Service Factor (SF) is a concept unique to NEMA design motors and is defined as a percentage by which the motor can withstand an increased load while still maintaining rated torque and speed within an accepted tolerance, even though current is expected to rise.
This should be a short time rating. You will never find an amount of time discussed, mostly because it is unclear and vague. When using a motor's service factor, an increased temperature rise is to be expected and therefore the motor life will be reduced.
Many OEMs choose to view service factor as increased power at the shaft, mostly in order to avoid stepping up to the next size motor if their application calls for slightly more than a standard motor design allows.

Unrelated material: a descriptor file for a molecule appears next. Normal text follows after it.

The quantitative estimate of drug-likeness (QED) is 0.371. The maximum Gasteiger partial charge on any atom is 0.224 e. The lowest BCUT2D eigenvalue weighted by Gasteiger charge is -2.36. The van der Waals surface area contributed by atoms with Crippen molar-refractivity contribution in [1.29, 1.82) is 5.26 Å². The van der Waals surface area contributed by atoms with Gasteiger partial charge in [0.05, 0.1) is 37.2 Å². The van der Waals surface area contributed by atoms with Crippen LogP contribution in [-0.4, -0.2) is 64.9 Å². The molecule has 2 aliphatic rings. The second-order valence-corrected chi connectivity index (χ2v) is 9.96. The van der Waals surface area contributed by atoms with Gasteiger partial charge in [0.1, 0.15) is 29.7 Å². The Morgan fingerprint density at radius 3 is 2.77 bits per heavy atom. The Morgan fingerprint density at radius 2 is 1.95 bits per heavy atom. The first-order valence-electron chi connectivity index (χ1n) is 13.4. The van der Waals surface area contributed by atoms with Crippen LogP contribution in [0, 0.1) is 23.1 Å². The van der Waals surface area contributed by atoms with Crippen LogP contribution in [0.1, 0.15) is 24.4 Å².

In any event, use a service factor with great care. Its existence will not increase available motor torque, nor permit more frequent or more severe starting.
Service Factor became a marketing game between manufacturers. Sleight-of-hand, smoke & mirrors to make the customer think he is getting more and not paying for it. It is all in the insulation Class and temperature rise.
A Class A motor at Class A temperature, or B at B, or F at F, even H at H will last the same amount of time. It is when the motor is run at a temperature below it's top most rating that "extra" life is experienced (assuming proper maintenance & lubrication). Most everyone uses 2x the life for each 10°C reduction.
So, service factor only accommodates bad performance by not freaking out when terrible things happen (voltage or current imbalance, VFDs, etc.).